• Swimming!  Both kids had lessons yesterday and today and are doing so well!  Landon can swim freestyle, breathing to the side, for two laps in the pool without stopping, and Claire has stopped crying and floats by herself while singing the ABC's like it's no big deal.  .

  • I'm so lucky to have a sexy swim instructor living with me (and his rates are so reasonable!)

  • Exercise.  Long family walk on Saturday (it was 73 degrees! 73!!) and barre class this morning.  I swear my tummy is getting bigger, but my legs are looking stronger.  Seems like an odd trade-off.  JP also rigged up a stationary swimming device for the pool with a belt, stretch cord, and tree trunk, so he can train even more than the 5 days a week he already does.

  • Hunger Games. I lost much of last week re-reading the trilogy and watched the movie with JP last night. I found I liked the books even more upon my very delayed third re-reading (I think, for the first time ever in a trilogy, the 2nd book is my favorite) and liked the movie much more than I feared but slightly less than I hoped. It's so hard to capture the overall tone and feel of the book in a PG-13 movie, but I still thought it was a good effort and I look forward to #2.

Tuesday, August 14, 2012

School Switch

So as mentioned here, Claire is on her 3rd school in 6 months and Landon is about to join her- it's a good thing kids are so adaptable. (Side note on that point: yesterday on the drive home from daycare, Landon mentioned that we've lived here "a long time" and wanted to know "when are we going to the next place we're going to live?". He agreed that he liked Fort Worth, but noted that there were lots of places we haven't lived in yet, so you know, we should probably get on that. He inherited our wanderlust.)

We picked our original Fort Worth daycare ("ODC") in very large part because it was the only one we contacted that had immediate availability for both kids. JP and I drove out to Fort Worth one Friday to tour 5 schools (3 daycares, 2 elementary schools) and the house we'd just purchased (that we'd previously seen for 10 minutes on our only other trip to Fort Worth), and of the daycares we toured, ODC was our favorite (which was nice to not feel forced into the only place that happened to have availability). We moved on a Friday, the kids were at school at 8 a.m. that next Monday, and ODC gets a lot of credit for making the transition go so smoothly. I would absolutely recommend the school to anyone in Fort Worth. In particular we LOVED Landon's primary class. Neither JP nor I had any experience with Montessori schools, but it is a perfect learning environment for the Lanman. In his first month at the school not only did his learning explode, but his INTEREST in learning exploded. This is something JP and I had been secretly... discussing (because "concerned" is too strong a word) for a few months. Five weeks in ODC and Landon was jabbering non-stop about his "work" and his words and numbers and math and facts about the continents and geography and singing songs in French. He made a ton of friends and his teacher adored him. His teacher and that class are the reason we made the official decision to hold off Kindergarten and keep him in Montessori for one more year.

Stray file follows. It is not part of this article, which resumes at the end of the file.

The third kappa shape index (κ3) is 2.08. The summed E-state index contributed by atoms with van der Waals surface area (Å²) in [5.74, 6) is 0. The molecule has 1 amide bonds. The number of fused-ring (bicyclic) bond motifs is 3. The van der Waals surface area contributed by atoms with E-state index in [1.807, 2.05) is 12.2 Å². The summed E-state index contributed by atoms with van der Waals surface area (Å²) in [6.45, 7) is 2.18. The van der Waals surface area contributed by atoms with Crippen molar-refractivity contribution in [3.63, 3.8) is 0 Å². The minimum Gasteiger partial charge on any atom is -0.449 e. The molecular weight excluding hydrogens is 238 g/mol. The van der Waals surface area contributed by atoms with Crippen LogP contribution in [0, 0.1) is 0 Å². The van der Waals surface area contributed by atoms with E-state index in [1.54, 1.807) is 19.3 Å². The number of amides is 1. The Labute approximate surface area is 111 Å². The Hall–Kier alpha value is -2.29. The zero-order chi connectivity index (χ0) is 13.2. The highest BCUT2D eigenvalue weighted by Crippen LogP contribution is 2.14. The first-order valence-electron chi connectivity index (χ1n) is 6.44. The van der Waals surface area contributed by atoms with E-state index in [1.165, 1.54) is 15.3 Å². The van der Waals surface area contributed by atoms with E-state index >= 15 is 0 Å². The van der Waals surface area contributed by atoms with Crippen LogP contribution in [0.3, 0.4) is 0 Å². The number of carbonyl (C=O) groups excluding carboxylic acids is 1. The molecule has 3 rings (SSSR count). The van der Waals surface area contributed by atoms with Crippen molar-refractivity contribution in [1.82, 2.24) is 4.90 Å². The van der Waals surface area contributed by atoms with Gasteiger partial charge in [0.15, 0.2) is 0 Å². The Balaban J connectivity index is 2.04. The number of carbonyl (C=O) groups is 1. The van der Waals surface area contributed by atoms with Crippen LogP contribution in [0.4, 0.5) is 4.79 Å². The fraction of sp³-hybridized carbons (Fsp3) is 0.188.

Claire on the other hand, had a tougher adjustment. She, for all her general feistiness, is far more wary of new people and situations, though once she's accepted you, she is morphs back into her very affectionate, smiley, and independent self. It's the two extremes of Claire. ODC is big- there are several classes for each age, and quite honestly it just felt like what I always thought a national chain daycare would be like. Not bad- it is bright, roomy, and has a deservedly great reputation, but it's definitely big and a little more institutional. That, combined with the new Montessori format, just wasn't the right fit for Claire. She thrived in our Austin daycare's warmer, smaller environment where every teacher knew and loved her, and where the front desk lady would steal her out of class so Claire could sit on her lap and wave to all the parents passing by. And while we didn't have a problem with her new teachers, we didn't affirmatively love them either. This may be in part the Montessori format, but there wasn't much interaction (songs, books, etc.) with the teachers, and while Claire did enjoy the "work" and the practical learning, I think she missed (or at least would have greatly enjoyed) the other fun group/teacher interactions. Still though, she had stopped crying at drop-off, seemed to be enjoying school, and had a genuine affection for her teachers. Plus, she loved seeing Landon on the playground, the school's facilities were very nice, we liked the director, and one day we knew Claire would be in the fantastic primary class, so we didn't think much about switching.

Then my co-worker mentioned she'd just toured a Montessori school near our house for her 2-year-old daughter. She and her husband had loved it, but ended up picking one closer to their home in another neighborhood, so they knew there was still an open spot in the toddler class. Suddenly I realized it was possible for our kids to go to two different schools. What?! It would happen in a year anyway, why not try it? I went on a tour in July, loved it, and JP and I decided it was the right thing for Claire, even if we had to separate the kids and deal with the hassle of two drop-offs several miles apart from each other. We gave our 30 days notice to ODC and confirmed Landon's continued attendance in the primary class.